What is a Merchant Cash Advance (And Why You Might Want to Avoid It)

Why you should be avoiding merchant cash advances and what you might want to consider instead.

A merchant cash advance (MCA) may seem like an easy way to bridge a funding gap, but it just might be a decision that haunts your small business for some time to come. On this page, you’ll learn the basics of how one works and the benefits and drawbacks, plus explore alternatives.

What is an MCA?

A merchant cash advance, also known as a business cash advance, is a type of funding involving borrowing against a company’s future credit card sales to receive cash now. Instead of taking out a loan, the business requests an advance from a third party. This is usually its credit card processing company, though the funding source may be unrelated to the business. Payments toward the balance are taken in the form of a holdback, which is a percentage scraped off each transaction until the balance is paid off.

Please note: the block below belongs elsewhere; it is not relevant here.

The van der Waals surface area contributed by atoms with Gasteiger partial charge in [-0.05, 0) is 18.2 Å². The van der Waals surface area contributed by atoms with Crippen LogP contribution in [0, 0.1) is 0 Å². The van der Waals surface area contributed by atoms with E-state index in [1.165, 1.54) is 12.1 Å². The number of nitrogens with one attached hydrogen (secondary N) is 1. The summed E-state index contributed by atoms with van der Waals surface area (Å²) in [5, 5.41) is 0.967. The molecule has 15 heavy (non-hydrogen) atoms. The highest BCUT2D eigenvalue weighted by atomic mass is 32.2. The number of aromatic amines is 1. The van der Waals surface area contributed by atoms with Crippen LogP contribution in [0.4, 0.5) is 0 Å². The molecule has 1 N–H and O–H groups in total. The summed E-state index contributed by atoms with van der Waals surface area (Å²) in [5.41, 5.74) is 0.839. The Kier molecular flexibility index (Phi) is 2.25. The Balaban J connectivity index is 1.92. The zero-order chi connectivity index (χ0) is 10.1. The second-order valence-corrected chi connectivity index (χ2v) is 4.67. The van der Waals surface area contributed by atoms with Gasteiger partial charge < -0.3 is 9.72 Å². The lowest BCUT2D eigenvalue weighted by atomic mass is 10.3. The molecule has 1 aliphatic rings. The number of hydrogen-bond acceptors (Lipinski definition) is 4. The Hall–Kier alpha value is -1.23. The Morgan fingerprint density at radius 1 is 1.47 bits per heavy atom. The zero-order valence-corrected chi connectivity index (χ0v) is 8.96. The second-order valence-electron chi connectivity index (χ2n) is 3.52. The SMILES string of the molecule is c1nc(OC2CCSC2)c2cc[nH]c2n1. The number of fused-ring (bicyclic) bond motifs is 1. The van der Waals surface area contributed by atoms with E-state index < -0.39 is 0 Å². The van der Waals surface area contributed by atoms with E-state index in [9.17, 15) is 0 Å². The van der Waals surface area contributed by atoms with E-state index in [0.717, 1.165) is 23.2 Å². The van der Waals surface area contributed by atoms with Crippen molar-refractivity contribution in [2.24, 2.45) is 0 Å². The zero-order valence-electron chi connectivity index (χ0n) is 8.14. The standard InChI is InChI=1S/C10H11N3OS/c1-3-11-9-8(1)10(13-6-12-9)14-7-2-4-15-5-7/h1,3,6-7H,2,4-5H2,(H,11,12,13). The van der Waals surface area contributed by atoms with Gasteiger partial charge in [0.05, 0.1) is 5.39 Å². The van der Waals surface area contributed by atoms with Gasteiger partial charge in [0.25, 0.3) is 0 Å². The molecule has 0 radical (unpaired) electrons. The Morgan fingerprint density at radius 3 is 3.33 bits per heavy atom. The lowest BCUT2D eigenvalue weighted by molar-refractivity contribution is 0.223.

Most merchant cash advance companies provide the cash in one lump sum. For example, the business might receive $10,000 and then pay it back over 12 months. Others work like a line of credit. The business might be offered a $10,000 limit and utilize all the funds right away. If $5,000 is paid off in six months, the business can borrow up to $5,000 more.

With that said, MCAs are not loans. They’re categorized as financial transactions or advances. That means they’re not subject to the same rules and regulations as loans, and the funding provider will use something called a multiplier to calculate the cost of borrowing rather than interest.

How is the Cost of an MCA Calculated?

In order to understand the real cost of an MCA, we’ll need to break down the cost of a loan first. Then, we’ll circle back to the same situation but look at how it’s processed as an MCA.

How Loan Fees Are Calculated

A traditional term loan uses the annual percentage rate (APR) structure for fee calculation. This is the yearly interest generated by the borrowed sum that the business pays back to the lender on top of any borrowed funds. APR is used throughout lending because it makes the cost of funds clear. You can easily compare one loan to the next if everyone is using APR.

The average APR in business lending is somewhere between three and seven percent, according to the latest Federal Reserve Small Business Lending Survey. So, let’s say you obtain a $10,000 loan and wind up on the higher end with a seven percent APR and 12 months to pay it back. You’ll pay $700 in interest to borrow the money and will pay off $10,700 in the end.

How MCA Fees Are Calculated